New Metro Transit crime data shows increase, community groups want to help

New Metro Transit crime data shows increase, community groups want to help

New Metro Transit crime data shows increase, community groups want to help

Metro Transit Officials, including the new police chief, briefed the Metropolitan Council Wednesday about their safety and security plan, with a goal to improve conditions on public transportation.

New Metro Transit crime data shows a nearly 66% increase in crime from the first three months of this year compared to quarter one of last year. The data shows an increase from 817 crimes in Quarter 1 of 2022 to 1,352 in the first three months of this year.

The increase in Group A crime is based on an increase in drug/narcotics and drug equipment violations, which account for 38% of that crime category, according to Metro Transit.

Metro Transit Police said they are trying to hire more officers, increase fare checks, and add extra security to stations.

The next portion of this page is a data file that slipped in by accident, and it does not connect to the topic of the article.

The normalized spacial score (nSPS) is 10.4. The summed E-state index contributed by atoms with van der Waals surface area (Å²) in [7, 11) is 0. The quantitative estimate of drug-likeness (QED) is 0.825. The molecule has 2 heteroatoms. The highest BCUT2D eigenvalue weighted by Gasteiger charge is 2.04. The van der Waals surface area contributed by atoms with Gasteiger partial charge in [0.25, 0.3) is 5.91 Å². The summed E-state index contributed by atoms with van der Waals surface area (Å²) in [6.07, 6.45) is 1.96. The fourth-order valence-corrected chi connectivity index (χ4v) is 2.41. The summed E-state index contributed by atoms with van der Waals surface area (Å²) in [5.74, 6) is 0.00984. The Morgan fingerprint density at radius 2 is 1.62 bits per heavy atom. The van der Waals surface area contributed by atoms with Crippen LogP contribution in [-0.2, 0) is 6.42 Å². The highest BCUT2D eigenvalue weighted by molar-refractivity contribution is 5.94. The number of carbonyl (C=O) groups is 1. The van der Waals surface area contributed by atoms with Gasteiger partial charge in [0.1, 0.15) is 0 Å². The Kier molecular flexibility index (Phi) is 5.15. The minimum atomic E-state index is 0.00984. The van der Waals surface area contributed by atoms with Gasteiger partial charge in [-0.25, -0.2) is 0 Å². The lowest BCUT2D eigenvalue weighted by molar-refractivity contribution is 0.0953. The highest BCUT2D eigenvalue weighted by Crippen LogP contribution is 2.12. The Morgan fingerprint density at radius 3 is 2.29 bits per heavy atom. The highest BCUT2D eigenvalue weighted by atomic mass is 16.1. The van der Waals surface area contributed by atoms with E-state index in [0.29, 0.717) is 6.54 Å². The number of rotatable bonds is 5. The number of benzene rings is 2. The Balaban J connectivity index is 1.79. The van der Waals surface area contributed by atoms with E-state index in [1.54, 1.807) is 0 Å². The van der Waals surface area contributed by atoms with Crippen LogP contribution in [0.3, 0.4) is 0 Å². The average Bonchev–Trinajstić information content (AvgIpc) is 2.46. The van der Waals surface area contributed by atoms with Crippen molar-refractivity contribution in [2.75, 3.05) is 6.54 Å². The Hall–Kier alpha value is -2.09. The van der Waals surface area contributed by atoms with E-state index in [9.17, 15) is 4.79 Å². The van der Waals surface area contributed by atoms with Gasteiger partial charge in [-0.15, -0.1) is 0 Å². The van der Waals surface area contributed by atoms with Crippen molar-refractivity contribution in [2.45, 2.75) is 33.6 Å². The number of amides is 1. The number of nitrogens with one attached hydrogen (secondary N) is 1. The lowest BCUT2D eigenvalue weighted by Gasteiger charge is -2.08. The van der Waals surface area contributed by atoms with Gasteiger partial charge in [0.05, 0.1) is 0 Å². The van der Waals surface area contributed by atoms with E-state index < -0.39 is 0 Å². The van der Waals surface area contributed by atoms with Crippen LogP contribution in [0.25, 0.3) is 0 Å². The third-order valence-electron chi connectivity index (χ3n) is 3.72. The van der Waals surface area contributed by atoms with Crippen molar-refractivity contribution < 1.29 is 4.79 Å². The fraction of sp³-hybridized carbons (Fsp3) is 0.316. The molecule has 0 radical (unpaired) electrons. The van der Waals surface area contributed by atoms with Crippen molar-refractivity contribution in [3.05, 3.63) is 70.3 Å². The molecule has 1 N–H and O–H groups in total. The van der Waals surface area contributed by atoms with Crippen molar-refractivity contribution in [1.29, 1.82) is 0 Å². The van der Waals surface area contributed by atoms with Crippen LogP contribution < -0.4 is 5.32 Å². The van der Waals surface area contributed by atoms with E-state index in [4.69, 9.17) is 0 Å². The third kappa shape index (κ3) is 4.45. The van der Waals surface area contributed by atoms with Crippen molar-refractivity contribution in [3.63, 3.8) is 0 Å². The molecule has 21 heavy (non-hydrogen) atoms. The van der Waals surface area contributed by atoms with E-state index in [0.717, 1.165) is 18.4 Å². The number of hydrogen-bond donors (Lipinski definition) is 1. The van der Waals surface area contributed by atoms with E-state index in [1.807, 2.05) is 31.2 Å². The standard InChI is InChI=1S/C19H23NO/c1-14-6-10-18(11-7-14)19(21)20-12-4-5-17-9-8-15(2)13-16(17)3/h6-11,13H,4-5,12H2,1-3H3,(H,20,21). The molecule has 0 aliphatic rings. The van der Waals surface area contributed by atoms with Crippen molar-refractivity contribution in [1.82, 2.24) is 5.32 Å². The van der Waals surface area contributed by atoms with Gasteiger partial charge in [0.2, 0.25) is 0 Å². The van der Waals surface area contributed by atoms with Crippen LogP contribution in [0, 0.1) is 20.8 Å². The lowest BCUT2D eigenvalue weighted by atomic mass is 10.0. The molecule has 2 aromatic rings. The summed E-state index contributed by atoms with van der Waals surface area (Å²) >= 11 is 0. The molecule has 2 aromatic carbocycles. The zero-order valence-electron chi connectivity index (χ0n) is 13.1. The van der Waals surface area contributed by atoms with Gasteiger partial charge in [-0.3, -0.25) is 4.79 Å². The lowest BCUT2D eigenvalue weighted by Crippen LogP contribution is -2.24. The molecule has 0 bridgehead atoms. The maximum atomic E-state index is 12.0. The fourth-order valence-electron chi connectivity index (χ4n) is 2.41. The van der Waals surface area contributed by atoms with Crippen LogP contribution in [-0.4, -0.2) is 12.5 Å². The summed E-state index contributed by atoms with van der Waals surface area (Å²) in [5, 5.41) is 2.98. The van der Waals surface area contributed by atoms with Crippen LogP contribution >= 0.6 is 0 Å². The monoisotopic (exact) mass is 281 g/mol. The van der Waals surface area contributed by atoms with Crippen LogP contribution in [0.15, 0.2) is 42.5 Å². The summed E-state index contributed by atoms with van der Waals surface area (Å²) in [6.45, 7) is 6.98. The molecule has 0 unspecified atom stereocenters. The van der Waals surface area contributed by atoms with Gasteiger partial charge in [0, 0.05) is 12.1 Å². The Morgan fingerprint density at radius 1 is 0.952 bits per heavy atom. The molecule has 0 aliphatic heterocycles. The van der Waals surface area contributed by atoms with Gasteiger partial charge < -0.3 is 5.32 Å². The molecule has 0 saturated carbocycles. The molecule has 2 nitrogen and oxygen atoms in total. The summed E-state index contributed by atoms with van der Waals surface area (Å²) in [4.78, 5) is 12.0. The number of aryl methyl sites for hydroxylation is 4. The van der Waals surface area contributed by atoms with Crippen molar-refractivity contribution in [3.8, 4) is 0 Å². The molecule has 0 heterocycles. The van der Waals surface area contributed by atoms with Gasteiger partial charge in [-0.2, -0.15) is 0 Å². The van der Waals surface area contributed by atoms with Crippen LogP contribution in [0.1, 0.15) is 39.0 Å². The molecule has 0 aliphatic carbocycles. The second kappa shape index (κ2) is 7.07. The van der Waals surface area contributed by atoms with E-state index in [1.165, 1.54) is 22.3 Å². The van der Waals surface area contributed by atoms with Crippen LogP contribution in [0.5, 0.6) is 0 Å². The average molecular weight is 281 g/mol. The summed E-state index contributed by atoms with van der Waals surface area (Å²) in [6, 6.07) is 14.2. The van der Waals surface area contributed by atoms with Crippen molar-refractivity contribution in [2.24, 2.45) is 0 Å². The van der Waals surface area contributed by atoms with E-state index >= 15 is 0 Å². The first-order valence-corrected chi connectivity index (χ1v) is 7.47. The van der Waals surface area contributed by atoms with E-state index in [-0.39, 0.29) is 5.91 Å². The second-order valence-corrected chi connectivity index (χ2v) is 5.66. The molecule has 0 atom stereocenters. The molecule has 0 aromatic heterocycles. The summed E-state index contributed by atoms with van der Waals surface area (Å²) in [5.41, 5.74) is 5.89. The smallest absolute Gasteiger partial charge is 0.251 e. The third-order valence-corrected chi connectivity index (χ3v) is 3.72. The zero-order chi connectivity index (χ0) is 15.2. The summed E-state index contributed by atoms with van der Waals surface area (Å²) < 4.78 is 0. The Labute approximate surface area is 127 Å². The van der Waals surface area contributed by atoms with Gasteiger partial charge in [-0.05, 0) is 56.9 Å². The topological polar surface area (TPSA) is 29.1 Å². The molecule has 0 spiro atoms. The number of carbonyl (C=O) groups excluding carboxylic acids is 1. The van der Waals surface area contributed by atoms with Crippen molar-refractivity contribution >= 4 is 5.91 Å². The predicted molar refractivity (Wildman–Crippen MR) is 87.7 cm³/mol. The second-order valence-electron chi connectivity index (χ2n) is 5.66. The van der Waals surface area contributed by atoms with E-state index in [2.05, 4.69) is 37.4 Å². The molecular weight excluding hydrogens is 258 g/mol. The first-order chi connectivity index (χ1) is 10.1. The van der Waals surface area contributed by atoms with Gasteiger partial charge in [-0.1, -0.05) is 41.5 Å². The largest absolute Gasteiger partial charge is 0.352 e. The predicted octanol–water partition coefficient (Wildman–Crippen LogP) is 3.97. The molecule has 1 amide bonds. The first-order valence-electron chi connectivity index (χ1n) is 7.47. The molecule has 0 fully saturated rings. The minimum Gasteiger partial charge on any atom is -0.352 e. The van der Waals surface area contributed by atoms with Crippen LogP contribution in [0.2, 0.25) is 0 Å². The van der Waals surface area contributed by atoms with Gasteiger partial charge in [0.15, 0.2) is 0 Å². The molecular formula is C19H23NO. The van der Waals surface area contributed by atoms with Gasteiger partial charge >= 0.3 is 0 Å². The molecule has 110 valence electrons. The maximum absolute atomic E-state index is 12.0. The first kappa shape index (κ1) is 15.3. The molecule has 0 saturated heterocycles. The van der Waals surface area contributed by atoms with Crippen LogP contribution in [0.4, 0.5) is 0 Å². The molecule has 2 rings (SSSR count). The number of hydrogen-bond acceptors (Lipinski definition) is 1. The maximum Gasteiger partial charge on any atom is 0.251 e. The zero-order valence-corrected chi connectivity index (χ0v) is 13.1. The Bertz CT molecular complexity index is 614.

“It’s scary, and I have my kids, and other kids I mentor in the community, that often say they don’t often go places because they are scared to go on public transportation,” said Miki Frost.

Frost, a St. Paul youth mentor, is working with the Twin Cities Men’s Movement to help find and organize volunteers that plan to begin riding the light rail in the next month.

Organizers said they hope to improve safety and help those in need connect to resources for addition, housing, and employment.

“Life can be hard. While you are riding this, try to give you some resources to help you change your life,” Frost said. “Reaching in with a sense of love, a sense of care and hope.”

Frost will be joined in the project by his sister, Tonya Frost, from the Twin Cities Women’s Movement.

“It’s reaching out to better our community,” said Tonya Frost about this new volunteer effort.

She said the volunteers’ presence on the light rail would also help other passengers feel safe by discouraging possible problems from developing.

“Finding them a peaceful way for them to get to where they need to go, that presence will be able to hold it down,” Tonya Frost said.

“The behavior that is leaving our customers and employees to feel unsafe, the smoking, the drinking, the other violations of the code of conduct, that we’ve really been focused on those,” said Lesley Kandaras, Metro Transit Interim General Manager is a focus.